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Home / Linear Algebra / Cayley- Hamilton Theorem: Every Matrix A is a root of its characterstic polynomial ∆(t).

Cayley- Hamilton Theorem: Every Matrix A is a root of its characterstic polynomial ∆(t).

Cayley- Hamilton Theorem: Every Matrix A is a root of its characterstic polynomial ∆(t).

Proof: Let A be an arbitrary n- square matrix and let ∆(t) be its characterstic polynomial, say,

∆(t) = |tI-A| = tn +an-1tn-1+ …+a1t+a0

Now let B(t) denote the classical adjoint of the matrix tI-A. The elements of B(t) are cofactors of the matrix tI-A, and hence are polynomials in t of degree not exceeding n-1. Thus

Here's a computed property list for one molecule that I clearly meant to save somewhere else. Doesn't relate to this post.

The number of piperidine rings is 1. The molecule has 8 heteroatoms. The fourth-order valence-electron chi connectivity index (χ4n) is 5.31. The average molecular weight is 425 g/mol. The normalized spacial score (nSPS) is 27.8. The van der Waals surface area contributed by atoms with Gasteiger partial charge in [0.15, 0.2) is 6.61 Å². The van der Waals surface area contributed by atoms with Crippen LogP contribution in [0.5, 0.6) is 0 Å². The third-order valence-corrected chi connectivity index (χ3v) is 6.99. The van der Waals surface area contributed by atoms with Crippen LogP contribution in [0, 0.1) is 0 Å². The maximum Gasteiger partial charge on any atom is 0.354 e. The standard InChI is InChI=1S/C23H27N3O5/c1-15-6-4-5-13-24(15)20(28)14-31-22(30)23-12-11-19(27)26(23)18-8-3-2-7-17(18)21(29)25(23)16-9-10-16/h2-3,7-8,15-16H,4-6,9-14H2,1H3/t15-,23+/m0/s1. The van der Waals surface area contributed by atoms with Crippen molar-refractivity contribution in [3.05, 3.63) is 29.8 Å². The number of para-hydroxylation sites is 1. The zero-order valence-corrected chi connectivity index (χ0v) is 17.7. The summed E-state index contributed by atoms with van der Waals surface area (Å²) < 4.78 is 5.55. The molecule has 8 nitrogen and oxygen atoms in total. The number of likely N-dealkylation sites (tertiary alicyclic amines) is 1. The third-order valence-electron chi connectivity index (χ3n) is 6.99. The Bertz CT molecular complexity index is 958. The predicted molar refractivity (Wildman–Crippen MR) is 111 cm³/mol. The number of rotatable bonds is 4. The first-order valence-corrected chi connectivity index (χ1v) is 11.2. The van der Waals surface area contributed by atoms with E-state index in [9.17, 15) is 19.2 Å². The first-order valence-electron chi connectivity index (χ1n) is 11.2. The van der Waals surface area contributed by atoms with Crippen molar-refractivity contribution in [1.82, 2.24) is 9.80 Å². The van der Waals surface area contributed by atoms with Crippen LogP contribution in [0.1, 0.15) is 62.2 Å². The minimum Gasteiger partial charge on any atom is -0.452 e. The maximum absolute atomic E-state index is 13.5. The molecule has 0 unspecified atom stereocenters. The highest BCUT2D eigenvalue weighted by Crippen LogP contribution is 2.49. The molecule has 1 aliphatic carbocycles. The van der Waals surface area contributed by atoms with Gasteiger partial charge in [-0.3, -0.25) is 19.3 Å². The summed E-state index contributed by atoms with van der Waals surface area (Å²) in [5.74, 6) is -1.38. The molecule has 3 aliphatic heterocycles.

B(t) = Bt-1tn-1 + …+ Btt+B0

Where the Bi are n-square matrices over K which are independent of t. By the fundamental property of the clasical adjoint (tI-A) B(t) = |tI-A|I, or, we have

(tI-A)(Bn-1tn-1+ …+B1t + B0 = (tn+an-1tn-1+…+ a1t+a0)I

Removing the parenthesis and equating the corresponding powers of t yields

Bn-1 = I, Bn-2-ABn-1 = an-1I, …, B0-AB1=a1I, -AB0 = a0I

Multiplying the above the equations by An, An-1, …, A, I, respectively, yields

AnBn-1 = AnI, An-1Bn-2-AnBn-1 = an-1An-1,…, AB0 – A2B1 = aiA, -AB0 = a0I

Adding the above matrix equations yields 0 on the left hand side and ∆(A) on the right hand side, that is,

0 = An + an-1An-1+…+ a1A+a0I

Therefore, ∆(A) = 0, which is the Cayley- Hamilton theorem. (Proved)

 

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